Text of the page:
Market moves during the specially permitted budget session may be good entertainment, but will they be anything else?
25-Feb-2015 •Dhirendra Kumar
On 28th February, will you be watching the no doubt thrilling India-UAE match at the World Cup match, or will you be watching the even more exciting presentation of the Union Budget? If you are a punter on the stock markets, then the choice will be clear. Even though the budget is on Saturday, SEBI has allowed the markets to open. It had originally indicated that it would not do so, but appears to have relented to the entreaties of the 'broking community', as it likes to describe itself.
I have my doubts about how much good will be done by SEBI's permission. No doubt, some people will make money and some will lose it, but overall, the specifics of the budget are hard to understand on a live basis. There are two kinds of impact that a budget can have. There's the overall direction and tone, whereby one can judge how resolute the government is about measures that strengthen the prospects of sustained growth over the years. And then, there's the micro impact, which can have be positive or negative for specific sectors or companies.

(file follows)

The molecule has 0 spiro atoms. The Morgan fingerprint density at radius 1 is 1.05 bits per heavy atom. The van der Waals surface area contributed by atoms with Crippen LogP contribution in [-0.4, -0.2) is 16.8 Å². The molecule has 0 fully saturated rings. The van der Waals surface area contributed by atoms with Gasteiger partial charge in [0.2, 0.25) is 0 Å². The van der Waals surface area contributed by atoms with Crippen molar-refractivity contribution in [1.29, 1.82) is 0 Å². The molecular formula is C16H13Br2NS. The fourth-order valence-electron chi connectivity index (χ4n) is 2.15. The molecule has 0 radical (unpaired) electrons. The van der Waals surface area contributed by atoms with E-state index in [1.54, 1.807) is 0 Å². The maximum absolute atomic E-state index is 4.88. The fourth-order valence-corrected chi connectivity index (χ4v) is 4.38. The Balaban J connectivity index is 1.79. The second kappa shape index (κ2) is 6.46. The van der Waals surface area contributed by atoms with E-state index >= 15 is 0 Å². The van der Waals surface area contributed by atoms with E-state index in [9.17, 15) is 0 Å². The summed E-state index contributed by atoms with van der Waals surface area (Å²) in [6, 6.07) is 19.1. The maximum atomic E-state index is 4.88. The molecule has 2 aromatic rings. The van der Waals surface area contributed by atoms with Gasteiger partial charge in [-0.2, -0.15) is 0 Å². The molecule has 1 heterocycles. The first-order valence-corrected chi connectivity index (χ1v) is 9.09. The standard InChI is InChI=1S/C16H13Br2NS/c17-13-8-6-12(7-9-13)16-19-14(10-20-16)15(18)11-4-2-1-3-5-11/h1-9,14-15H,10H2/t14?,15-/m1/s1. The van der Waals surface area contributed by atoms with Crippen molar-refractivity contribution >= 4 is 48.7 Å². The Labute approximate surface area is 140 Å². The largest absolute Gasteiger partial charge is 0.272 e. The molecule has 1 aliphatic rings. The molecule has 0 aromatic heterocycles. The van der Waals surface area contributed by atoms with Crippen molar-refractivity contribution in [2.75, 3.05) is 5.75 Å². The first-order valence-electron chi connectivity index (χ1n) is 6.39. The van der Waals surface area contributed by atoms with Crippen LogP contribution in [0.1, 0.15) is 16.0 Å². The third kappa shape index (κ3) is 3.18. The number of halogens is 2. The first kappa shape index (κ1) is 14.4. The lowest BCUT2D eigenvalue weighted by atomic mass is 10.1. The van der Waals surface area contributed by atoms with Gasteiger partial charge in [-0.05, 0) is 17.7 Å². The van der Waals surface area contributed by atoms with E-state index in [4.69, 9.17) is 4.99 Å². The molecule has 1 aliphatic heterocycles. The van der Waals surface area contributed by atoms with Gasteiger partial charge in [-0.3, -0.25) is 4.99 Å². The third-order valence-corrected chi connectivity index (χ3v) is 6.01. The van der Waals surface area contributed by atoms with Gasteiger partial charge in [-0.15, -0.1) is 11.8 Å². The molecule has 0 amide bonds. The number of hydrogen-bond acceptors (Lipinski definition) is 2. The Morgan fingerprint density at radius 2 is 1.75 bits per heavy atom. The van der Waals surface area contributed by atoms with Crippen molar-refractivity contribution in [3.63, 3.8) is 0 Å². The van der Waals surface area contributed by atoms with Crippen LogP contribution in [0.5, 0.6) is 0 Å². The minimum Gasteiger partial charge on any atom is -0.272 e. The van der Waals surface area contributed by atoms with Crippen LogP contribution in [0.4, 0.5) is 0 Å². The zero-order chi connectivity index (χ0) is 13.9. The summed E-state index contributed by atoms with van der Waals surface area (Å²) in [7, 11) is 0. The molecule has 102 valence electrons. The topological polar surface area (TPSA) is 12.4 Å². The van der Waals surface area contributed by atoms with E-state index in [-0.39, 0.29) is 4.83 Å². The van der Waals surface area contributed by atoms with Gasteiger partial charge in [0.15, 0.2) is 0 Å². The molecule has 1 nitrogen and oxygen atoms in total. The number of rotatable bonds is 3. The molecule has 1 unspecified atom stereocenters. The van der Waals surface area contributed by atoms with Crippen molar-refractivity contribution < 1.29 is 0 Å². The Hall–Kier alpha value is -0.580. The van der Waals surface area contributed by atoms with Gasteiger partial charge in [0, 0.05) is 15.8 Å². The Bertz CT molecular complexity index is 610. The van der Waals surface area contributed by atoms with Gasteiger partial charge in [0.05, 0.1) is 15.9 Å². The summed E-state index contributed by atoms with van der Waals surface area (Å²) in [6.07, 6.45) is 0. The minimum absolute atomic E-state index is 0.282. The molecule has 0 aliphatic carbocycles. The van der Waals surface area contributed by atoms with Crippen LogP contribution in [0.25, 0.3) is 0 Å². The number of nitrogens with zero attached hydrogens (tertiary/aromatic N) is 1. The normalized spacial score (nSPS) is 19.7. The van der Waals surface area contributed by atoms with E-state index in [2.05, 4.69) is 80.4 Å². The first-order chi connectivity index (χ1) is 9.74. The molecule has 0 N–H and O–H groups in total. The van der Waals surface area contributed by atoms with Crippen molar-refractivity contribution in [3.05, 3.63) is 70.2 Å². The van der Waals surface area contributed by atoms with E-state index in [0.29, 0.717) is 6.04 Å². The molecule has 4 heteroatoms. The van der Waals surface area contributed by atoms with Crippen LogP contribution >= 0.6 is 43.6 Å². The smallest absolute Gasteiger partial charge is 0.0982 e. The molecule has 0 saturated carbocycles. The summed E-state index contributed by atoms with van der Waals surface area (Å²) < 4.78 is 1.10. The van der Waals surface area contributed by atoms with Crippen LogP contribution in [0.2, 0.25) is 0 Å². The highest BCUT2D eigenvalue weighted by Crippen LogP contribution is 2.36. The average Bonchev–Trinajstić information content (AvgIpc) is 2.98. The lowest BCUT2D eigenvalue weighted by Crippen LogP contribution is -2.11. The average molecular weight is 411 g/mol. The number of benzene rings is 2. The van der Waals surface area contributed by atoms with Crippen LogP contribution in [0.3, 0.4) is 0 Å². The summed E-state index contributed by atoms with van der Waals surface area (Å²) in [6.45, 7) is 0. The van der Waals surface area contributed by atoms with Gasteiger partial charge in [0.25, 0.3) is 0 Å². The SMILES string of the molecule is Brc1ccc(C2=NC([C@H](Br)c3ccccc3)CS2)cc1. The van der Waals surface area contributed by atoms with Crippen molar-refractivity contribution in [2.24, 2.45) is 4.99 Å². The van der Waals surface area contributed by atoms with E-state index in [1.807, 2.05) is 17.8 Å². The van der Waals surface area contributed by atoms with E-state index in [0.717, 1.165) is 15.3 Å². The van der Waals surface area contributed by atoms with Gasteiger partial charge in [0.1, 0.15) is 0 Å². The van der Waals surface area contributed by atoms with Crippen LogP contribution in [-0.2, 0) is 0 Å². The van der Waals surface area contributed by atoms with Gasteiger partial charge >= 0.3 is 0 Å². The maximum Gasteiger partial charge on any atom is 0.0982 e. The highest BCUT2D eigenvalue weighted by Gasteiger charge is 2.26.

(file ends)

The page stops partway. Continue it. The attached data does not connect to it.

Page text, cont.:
For long years during the pre-liberalisation years, the budget essentially had an impact only on specific sectors or companies because there was never any change in the overall direction. But nowadays, the only important thing in the budget are the macro numbers, and the display of intent in terms of reforms and the general direction of the economy.
Budget day trading will move markets and stocks in response to specific sentences and paragraphs of the speech, without even having access to the actual budget papers. This sounds like a utterly useless exercise and there seems no point to it. But then again, that's probably no different from trading in reaction to a lot of the news that flows on any given day.